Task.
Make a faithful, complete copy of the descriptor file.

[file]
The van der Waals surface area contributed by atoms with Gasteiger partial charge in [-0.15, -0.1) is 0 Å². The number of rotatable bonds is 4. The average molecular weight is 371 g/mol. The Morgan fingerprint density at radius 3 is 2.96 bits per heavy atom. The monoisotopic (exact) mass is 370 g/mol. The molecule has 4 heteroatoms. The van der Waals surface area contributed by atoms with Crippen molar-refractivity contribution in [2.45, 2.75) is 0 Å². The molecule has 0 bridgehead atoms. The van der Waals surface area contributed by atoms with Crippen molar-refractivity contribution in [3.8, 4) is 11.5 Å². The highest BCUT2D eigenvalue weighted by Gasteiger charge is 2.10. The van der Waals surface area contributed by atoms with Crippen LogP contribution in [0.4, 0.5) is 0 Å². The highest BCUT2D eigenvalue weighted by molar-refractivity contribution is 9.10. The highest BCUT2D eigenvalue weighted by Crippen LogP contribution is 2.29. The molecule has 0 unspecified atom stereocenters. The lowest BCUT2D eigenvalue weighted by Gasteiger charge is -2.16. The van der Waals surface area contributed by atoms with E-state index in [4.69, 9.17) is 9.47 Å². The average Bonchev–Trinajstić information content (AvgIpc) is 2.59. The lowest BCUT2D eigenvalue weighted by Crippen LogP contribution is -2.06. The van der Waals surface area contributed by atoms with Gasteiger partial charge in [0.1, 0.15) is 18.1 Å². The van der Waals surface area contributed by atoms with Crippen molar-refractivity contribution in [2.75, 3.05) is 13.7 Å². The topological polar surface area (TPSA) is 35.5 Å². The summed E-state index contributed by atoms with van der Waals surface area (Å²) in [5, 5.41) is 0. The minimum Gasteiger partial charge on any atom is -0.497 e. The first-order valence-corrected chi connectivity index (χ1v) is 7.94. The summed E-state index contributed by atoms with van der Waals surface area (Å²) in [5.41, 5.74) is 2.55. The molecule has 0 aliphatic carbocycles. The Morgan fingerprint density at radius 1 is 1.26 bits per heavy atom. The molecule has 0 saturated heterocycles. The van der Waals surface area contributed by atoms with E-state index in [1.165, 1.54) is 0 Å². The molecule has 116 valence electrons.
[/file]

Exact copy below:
The van der Waals surface area contributed by atoms with Gasteiger partial charge in [-0.15, -0.1) is 0 Å². The number of rotatable bonds is 4. The average molecular weight is 371 g/mol. The Morgan fingerprint density at radius 3 is 2.96 bits per heavy atom. The monoisotopic (exact) mass is 370 g/mol. The molecule has 4 heteroatoms. The van der Waals surface area contributed by atoms with Crippen molar-refractivity contribution in [2.45, 2.75) is 0 Å². The molecule has 0 bridgehead atoms. The van der Waals surface area contributed by atoms with Crippen molar-refractivity contribution in [3.8, 4) is 11.5 Å². The highest BCUT2D eigenvalue weighted by Gasteiger charge is 2.10. The van der Waals surface area contributed by atoms with Crippen LogP contribution in [0.4, 0.5) is 0 Å². The highest BCUT2D eigenvalue weighted by molar-refractivity contribution is 9.10. The highest BCUT2D eigenvalue weighted by Crippen LogP contribution is 2.29. The molecule has 0 unspecified atom stereocenters. The lowest BCUT2D eigenvalue weighted by Gasteiger charge is -2.16. The van der Waals surface area contributed by atoms with E-state index in [4.69, 9.17) is 9.47 Å². The average Bonchev–Trinajstić information content (AvgIpc) is 2.59. The lowest BCUT2D eigenvalue weighted by Crippen LogP contribution is -2.06. The van der Waals surface area contributed by atoms with Gasteiger partial charge in [0.1, 0.15) is 18.1 Å². The van der Waals surface area contributed by atoms with Crippen molar-refractivity contribution in [2.75, 3.05) is 13.7 Å². The topological polar surface area (TPSA) is 35.5 Å². The summed E-state index contributed by atoms with van der Waals surface area (Å²) in [5, 5.41) is 0. The minimum Gasteiger partial charge on any atom is -0.497 e. The first-order valence-corrected chi connectivity index (χ1v) is 7.94. The summed E-state index contributed by atoms with van der Waals surface area (Å²) in [5.41, 5.74) is 2.55. The molecule has 0 aliphatic carbocycles. The Morgan fingerprint density at radius 1 is 1.26 bits per heavy atom. The molecule has 0 saturated heterocycles. The van der Waals surface area contributed by atoms with E-state index in [1.165, 1.54) is 0 Å². The molecule has 116 valence electrons.